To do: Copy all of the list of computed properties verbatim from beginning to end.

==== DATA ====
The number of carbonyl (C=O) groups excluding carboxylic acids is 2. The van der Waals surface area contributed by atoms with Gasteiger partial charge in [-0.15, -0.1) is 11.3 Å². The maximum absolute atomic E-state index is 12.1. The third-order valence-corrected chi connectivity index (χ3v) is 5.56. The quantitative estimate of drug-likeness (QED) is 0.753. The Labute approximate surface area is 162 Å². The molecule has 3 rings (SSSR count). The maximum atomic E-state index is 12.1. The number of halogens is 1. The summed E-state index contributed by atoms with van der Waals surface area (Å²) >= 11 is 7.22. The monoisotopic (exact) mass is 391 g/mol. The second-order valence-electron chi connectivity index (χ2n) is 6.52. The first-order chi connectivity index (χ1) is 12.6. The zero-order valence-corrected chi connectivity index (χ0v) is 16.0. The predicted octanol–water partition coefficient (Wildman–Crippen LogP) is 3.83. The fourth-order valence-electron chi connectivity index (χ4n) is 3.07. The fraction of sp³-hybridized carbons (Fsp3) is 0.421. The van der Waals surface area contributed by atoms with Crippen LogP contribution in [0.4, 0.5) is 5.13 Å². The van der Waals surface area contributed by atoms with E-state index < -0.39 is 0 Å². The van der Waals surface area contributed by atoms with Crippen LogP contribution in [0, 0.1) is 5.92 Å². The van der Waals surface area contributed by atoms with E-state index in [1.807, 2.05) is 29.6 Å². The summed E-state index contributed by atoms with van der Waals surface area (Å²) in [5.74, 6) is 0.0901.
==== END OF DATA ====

The number of carbonyl (C=O) groups excluding carboxylic acids is 2. The van der Waals surface area contributed by atoms with Gasteiger partial charge in [-0.15, -0.1) is 11.3 Å². The maximum absolute atomic E-state index is 12.1. The third-order valence-corrected chi connectivity index (χ3v) is 5.56. The quantitative estimate of drug-likeness (QED) is 0.753. The Labute approximate surface area is 162 Å². The molecule has 3 rings (SSSR count). The maximum atomic E-state index is 12.1. The number of halogens is 1. The summed E-state index contributed by atoms with van der Waals surface area (Å²) >= 11 is 7.22. The monoisotopic (exact) mass is 391 g/mol. The second-order valence-electron chi connectivity index (χ2n) is 6.52. The first-order chi connectivity index (χ1) is 12.6. The zero-order valence-corrected chi connectivity index (χ0v) is 16.0. The predicted octanol–water partition coefficient (Wildman–Crippen LogP) is 3.83. The fourth-order valence-electron chi connectivity index (χ4n) is 3.07. The fraction of sp³-hybridized carbons (Fsp3) is 0.421. The van der Waals surface area contributed by atoms with Crippen LogP contribution in [0.4, 0.5) is 5.13 Å². The van der Waals surface area contributed by atoms with E-state index < -0.39 is 0 Å². The van der Waals surface area contributed by atoms with Crippen LogP contribution in [0, 0.1) is 5.92 Å². The van der Waals surface area contributed by atoms with E-state index in [1.807, 2.05) is 29.6 Å². The summed E-state index contributed by atoms with van der Waals surface area (Å²) in [5.74, 6) is 0.0901.